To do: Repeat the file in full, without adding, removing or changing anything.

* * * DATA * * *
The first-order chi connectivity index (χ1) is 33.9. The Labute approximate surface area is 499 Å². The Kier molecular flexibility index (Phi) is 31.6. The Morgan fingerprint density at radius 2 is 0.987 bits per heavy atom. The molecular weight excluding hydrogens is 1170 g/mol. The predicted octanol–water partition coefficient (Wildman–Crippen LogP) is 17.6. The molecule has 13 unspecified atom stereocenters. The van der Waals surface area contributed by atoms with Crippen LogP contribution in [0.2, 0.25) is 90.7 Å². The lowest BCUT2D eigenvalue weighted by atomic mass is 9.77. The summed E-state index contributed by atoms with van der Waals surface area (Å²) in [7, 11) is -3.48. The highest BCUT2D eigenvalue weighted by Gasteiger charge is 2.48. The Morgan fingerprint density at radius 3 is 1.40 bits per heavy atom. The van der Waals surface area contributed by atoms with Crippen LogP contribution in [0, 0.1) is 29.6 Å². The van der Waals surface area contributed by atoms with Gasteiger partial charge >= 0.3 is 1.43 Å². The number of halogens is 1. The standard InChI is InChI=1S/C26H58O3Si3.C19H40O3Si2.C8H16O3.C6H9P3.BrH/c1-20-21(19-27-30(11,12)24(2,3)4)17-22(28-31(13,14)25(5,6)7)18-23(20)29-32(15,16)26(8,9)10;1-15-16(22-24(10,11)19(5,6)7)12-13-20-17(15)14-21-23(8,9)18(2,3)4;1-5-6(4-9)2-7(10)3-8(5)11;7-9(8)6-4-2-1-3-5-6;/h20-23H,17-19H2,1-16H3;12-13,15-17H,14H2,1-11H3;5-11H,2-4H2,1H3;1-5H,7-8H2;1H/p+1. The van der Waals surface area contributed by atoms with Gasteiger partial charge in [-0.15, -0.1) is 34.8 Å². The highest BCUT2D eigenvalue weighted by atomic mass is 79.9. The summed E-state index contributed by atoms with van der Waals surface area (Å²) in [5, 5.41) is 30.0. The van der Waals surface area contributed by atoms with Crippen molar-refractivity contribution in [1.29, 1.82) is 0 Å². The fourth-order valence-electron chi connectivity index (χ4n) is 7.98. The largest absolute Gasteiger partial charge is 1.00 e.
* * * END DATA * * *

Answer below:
The first-order chi connectivity index (χ1) is 33.9. The Labute approximate surface area is 499 Å². The Kier molecular flexibility index (Phi) is 31.6. The Morgan fingerprint density at radius 2 is 0.987 bits per heavy atom. The molecular weight excluding hydrogens is 1170 g/mol. The predicted octanol–water partition coefficient (Wildman–Crippen LogP) is 17.6. The molecule has 13 unspecified atom stereocenters. The van der Waals surface area contributed by atoms with Crippen LogP contribution in [0.2, 0.25) is 90.7 Å². The lowest BCUT2D eigenvalue weighted by atomic mass is 9.77. The summed E-state index contributed by atoms with van der Waals surface area (Å²) in [7, 11) is -3.48. The highest BCUT2D eigenvalue weighted by Gasteiger charge is 2.48. The Morgan fingerprint density at radius 3 is 1.40 bits per heavy atom. The van der Waals surface area contributed by atoms with Crippen LogP contribution in [0, 0.1) is 29.6 Å². The van der Waals surface area contributed by atoms with Gasteiger partial charge >= 0.3 is 1.43 Å². The number of halogens is 1. The standard InChI is InChI=1S/C26H58O3Si3.C19H40O3Si2.C8H16O3.C6H9P3.BrH/c1-20-21(19-27-30(11,12)24(2,3)4)17-22(28-31(13,14)25(5,6)7)18-23(20)29-32(15,16)26(8,9)10;1-15-16(22-24(10,11)19(5,6)7)12-13-20-17(15)14-21-23(8,9)18(2,3)4;1-5-6(4-9)2-7(10)3-8(5)11;7-9(8)6-4-2-1-3-5-6;/h20-23H,17-19H2,1-16H3;12-13,15-17H,14H2,1-11H3;5-11H,2-4H2,1H3;1-5H,7-8H2;1H/p+1. The van der Waals surface area contributed by atoms with Gasteiger partial charge in [-0.15, -0.1) is 34.8 Å². The highest BCUT2D eigenvalue weighted by atomic mass is 79.9. The summed E-state index contributed by atoms with van der Waals surface area (Å²) in [5, 5.41) is 30.0. The van der Waals surface area contributed by atoms with Crippen molar-refractivity contribution in [1.29, 1.82) is 0 Å². The fourth-order valence-electron chi connectivity index (χ4n) is 7.98. The largest absolute Gasteiger partial charge is 1.00 e.